Friday, February 24

Right, we're off to have baby.

So, we're having another baby, apparently this means I'm going to be really busy for a few days, Citizen is going to limp through, but the HelloCitizen blog will have to take a back seat.

I'll be back in a couple of weeks. Wish us luck...

Thanks for reading.

Or call 07738 175 614

Monday, February 20

The Inside Underground: The Future of Music Marketing.

Recently I conducted a Q&A for the Access to Music course, we focussed on Social Media, and Marketing, it was a pretty lively session and the students seemed engaged, and had a lot of questions which highlighted a slight shift Social Marketing, and threw up some interesting ideas and concepts that I'd like to talk about.

An artist accepting that they're a commodity, and offering a targeted market product is a dangerous and repulsive concept. It's always been safer and cooler for artists to ignore this, and let the record company deal with it, but increasingly that isn't possible, for a start there probably isn't a the record company support there, and if there is, there certainly aren't the budgets in place there use to be.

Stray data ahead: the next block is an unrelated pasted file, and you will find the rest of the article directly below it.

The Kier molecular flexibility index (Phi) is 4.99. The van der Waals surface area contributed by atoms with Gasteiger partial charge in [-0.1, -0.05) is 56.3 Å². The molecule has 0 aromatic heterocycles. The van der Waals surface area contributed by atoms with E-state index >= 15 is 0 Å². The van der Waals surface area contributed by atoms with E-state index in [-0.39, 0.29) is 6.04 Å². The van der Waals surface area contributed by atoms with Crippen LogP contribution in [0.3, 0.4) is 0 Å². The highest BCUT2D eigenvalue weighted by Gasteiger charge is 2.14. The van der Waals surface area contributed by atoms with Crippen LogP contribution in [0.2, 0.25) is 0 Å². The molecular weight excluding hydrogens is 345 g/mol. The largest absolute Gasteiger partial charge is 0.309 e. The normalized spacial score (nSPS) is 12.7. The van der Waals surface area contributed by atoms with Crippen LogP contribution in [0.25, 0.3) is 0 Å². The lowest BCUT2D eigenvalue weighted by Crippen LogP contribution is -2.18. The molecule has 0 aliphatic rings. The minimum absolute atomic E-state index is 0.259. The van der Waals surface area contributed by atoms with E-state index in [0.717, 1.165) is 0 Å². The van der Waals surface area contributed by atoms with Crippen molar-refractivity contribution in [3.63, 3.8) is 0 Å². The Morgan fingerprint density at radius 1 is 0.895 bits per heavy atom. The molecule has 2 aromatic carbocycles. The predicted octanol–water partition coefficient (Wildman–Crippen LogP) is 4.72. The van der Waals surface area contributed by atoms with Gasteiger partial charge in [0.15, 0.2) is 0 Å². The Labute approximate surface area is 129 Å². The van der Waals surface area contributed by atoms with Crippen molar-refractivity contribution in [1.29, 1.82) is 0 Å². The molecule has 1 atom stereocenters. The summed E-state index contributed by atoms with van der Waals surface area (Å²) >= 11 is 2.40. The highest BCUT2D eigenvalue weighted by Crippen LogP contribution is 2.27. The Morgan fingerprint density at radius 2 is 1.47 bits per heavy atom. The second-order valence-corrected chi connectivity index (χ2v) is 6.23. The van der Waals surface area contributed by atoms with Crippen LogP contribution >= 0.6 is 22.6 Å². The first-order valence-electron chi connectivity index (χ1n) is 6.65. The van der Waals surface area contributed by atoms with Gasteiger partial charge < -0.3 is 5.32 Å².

What's happening today is artists rebadging the concept of marketing and making this corporate activity more socially acceptable, and this is happening through Social Media. In spaces like Facebook, Tumblr and Twitter bands are happy to talk about themselves and their music, knowing that this distribution of energy will generate new fans to their music naturally. It's easier to control this engagement and it doesn't feel like a corporate activity, but honestly it is, and it works in exactly the same way as a big corporation selling a product.